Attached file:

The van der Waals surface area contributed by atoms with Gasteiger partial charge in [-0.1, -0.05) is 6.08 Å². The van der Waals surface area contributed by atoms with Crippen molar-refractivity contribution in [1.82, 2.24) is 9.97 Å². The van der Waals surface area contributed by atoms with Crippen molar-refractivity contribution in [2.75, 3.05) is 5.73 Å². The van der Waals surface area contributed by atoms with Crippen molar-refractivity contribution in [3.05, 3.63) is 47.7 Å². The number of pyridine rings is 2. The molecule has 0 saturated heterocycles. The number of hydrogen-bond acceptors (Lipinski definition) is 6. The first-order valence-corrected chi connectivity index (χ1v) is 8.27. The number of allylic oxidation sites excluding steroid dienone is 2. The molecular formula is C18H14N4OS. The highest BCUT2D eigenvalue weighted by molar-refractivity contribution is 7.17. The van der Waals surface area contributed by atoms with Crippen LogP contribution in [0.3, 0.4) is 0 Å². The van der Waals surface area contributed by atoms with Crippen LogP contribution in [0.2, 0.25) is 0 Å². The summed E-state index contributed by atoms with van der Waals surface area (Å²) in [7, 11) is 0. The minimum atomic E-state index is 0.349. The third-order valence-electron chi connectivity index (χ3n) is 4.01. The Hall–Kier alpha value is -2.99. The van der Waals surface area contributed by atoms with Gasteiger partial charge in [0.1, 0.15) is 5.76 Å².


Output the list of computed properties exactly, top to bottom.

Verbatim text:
The van der Waals surface area contributed by atoms with Gasteiger partial charge in [-0.1, -0.05) is 6.08 Å². The van der Waals surface area contributed by atoms with Crippen molar-refractivity contribution in [1.82, 2.24) is 9.97 Å². The van der Waals surface area contributed by atoms with Crippen molar-refractivity contribution in [2.75, 3.05) is 5.73 Å². The van der Waals surface area contributed by atoms with Crippen molar-refractivity contribution in [3.05, 3.63) is 47.7 Å². The number of pyridine rings is 2. The molecule has 0 saturated heterocycles. The number of hydrogen-bond acceptors (Lipinski definition) is 6. The first-order valence-corrected chi connectivity index (χ1v) is 8.27. The number of allylic oxidation sites excluding steroid dienone is 2. The molecular formula is C18H14N4OS. The highest BCUT2D eigenvalue weighted by molar-refractivity contribution is 7.17. The van der Waals surface area contributed by atoms with Crippen LogP contribution in [0.3, 0.4) is 0 Å². The van der Waals surface area contributed by atoms with Crippen LogP contribution in [0.2, 0.25) is 0 Å². The summed E-state index contributed by atoms with van der Waals surface area (Å²) in [7, 11) is 0. The minimum atomic E-state index is 0.349. The third-order valence-electron chi connectivity index (χ3n) is 4.01. The Hall–Kier alpha value is -2.99. The van der Waals surface area contributed by atoms with Gasteiger partial charge in [0.1, 0.15) is 5.76 Å².